As Sounding Brass (New York City, 1964) is a novel written by Indianapolis attorney and Civil War expert. Published by Houghton-Mifflin, the book focuses on the experiences of Adam Johnson, a probationary worker at the Faultless Pump Company, who is shot by police as a robbery suspect and becomes a paraplegic due to the bullet lodged in his spine. The author never reveals whether Johnson was guilty. Rather, the book is a chronicle of Johnson’s trip through the criminal justice and social welfare systems of an “average” American city.
Each group or organization Johnson encounters manages to pass his case on and rationalizes that nothing can be done for him. Johnson finds salvation almost literally through money provided to him by Father Gleason, the “bingo priest”.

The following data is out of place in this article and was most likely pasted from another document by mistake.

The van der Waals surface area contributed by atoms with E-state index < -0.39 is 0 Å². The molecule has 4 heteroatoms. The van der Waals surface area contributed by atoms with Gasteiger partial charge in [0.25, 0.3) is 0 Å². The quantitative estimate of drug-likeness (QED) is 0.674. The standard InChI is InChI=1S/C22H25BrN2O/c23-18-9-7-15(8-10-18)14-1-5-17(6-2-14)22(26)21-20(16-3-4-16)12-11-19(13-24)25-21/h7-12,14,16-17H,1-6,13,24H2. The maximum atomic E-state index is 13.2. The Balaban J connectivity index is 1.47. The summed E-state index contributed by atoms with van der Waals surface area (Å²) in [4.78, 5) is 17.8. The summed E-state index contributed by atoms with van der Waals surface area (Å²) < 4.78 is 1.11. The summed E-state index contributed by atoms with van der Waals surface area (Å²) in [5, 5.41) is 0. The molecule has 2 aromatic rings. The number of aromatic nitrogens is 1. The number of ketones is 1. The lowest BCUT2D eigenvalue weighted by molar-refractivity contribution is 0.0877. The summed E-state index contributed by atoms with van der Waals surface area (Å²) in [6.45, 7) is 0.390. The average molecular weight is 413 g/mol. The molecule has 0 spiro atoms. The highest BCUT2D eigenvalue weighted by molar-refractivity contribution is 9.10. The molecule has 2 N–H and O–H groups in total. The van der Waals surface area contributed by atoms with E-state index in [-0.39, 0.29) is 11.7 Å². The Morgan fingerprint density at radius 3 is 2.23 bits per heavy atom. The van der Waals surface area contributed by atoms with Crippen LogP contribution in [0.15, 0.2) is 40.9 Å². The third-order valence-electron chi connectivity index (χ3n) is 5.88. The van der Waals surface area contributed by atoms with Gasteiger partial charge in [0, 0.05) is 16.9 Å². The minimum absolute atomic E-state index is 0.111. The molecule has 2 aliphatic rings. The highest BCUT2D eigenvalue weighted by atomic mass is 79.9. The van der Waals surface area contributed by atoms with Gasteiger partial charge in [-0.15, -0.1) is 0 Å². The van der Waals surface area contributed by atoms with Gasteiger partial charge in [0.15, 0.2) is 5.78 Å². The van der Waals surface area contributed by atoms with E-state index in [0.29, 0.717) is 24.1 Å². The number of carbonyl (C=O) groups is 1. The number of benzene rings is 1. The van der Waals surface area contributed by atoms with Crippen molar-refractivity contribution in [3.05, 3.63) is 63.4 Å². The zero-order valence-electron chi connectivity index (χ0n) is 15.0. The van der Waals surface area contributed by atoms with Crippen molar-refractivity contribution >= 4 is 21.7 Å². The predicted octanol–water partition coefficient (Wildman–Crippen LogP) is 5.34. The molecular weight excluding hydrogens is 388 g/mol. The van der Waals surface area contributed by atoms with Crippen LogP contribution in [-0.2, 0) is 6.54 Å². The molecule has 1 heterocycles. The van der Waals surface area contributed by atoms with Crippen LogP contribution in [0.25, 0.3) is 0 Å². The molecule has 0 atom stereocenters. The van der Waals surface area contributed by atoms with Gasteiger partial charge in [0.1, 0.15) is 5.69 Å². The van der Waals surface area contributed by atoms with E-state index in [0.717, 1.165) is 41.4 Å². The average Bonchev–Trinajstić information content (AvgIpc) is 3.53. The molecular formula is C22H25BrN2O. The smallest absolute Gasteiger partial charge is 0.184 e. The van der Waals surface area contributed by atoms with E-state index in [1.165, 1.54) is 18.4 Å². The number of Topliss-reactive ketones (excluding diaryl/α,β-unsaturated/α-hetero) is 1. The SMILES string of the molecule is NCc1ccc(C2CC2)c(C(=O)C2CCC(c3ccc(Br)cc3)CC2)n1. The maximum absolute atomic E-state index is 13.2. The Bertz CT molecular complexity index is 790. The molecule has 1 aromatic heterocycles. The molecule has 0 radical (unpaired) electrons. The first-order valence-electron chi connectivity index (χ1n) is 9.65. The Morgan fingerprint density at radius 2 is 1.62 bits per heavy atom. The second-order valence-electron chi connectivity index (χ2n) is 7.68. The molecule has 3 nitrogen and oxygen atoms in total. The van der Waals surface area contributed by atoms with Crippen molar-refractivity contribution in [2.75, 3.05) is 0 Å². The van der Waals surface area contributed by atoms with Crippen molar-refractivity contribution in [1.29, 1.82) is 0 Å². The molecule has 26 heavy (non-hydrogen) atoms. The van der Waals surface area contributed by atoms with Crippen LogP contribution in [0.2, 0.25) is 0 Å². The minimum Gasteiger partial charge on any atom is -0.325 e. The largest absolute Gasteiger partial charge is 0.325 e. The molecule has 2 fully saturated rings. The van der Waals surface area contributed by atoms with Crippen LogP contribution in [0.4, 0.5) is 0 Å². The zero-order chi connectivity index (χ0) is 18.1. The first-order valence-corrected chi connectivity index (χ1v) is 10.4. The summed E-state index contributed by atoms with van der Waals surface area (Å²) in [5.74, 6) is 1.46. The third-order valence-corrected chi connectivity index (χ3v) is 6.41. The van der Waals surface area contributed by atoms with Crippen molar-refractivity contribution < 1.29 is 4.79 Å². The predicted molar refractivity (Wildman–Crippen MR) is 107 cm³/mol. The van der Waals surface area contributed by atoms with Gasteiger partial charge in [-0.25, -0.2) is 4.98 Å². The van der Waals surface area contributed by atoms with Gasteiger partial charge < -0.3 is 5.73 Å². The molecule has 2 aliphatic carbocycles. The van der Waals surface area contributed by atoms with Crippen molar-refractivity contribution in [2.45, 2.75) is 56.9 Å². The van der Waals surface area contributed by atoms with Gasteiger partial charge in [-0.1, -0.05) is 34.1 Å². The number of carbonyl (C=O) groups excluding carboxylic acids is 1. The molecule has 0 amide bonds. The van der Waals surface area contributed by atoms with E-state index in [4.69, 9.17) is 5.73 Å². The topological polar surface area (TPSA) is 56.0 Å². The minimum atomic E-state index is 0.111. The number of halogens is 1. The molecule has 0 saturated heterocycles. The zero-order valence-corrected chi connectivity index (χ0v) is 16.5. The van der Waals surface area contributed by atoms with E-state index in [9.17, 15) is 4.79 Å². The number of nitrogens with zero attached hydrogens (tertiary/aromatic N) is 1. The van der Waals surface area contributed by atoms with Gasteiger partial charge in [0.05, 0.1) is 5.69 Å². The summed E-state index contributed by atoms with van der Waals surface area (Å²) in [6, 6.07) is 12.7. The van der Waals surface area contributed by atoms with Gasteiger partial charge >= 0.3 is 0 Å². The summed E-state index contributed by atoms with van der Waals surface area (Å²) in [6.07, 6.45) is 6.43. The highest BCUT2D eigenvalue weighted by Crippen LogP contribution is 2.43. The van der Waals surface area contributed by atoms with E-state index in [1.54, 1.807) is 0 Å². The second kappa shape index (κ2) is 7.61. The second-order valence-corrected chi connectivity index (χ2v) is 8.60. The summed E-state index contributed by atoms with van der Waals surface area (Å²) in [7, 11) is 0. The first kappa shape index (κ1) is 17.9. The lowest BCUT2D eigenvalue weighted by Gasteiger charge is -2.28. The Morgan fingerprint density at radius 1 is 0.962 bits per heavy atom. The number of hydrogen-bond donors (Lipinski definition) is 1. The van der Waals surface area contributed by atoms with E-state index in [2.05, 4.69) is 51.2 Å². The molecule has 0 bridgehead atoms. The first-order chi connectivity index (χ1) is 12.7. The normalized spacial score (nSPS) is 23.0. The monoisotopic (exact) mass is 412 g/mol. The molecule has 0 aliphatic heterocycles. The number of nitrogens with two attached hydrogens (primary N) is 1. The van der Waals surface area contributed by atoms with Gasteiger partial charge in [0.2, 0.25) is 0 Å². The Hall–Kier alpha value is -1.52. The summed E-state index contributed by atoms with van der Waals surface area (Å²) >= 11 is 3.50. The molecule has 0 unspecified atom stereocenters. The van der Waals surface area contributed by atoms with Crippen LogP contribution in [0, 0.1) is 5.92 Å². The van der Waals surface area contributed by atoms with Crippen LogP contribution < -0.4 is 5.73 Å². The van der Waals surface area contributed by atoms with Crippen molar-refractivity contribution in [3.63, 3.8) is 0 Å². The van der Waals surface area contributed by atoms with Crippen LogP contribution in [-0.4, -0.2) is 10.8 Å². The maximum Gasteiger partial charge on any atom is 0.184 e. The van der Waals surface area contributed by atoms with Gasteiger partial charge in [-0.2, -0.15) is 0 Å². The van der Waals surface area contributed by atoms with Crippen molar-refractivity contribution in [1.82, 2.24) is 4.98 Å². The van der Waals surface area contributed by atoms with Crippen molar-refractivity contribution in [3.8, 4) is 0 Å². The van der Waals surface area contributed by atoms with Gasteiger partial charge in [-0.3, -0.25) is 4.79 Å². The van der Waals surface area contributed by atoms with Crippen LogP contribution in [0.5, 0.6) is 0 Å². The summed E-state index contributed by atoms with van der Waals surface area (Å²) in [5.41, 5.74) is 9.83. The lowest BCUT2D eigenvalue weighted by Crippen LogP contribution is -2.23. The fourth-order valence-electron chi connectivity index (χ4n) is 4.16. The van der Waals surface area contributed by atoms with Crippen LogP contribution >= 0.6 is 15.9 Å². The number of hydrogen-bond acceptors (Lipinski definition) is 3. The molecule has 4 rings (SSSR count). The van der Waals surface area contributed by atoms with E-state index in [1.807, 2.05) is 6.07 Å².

Nolan based his book on a real case that had occurred in Indianapolis many years earlier. In interviews at the time of publication, he emphasized that his intention was to tell a story that could have happened in any American city. Nevertheless, reviewers in theand the devoted much time and ink in matching people and places in the book with Indianapolis equivalents.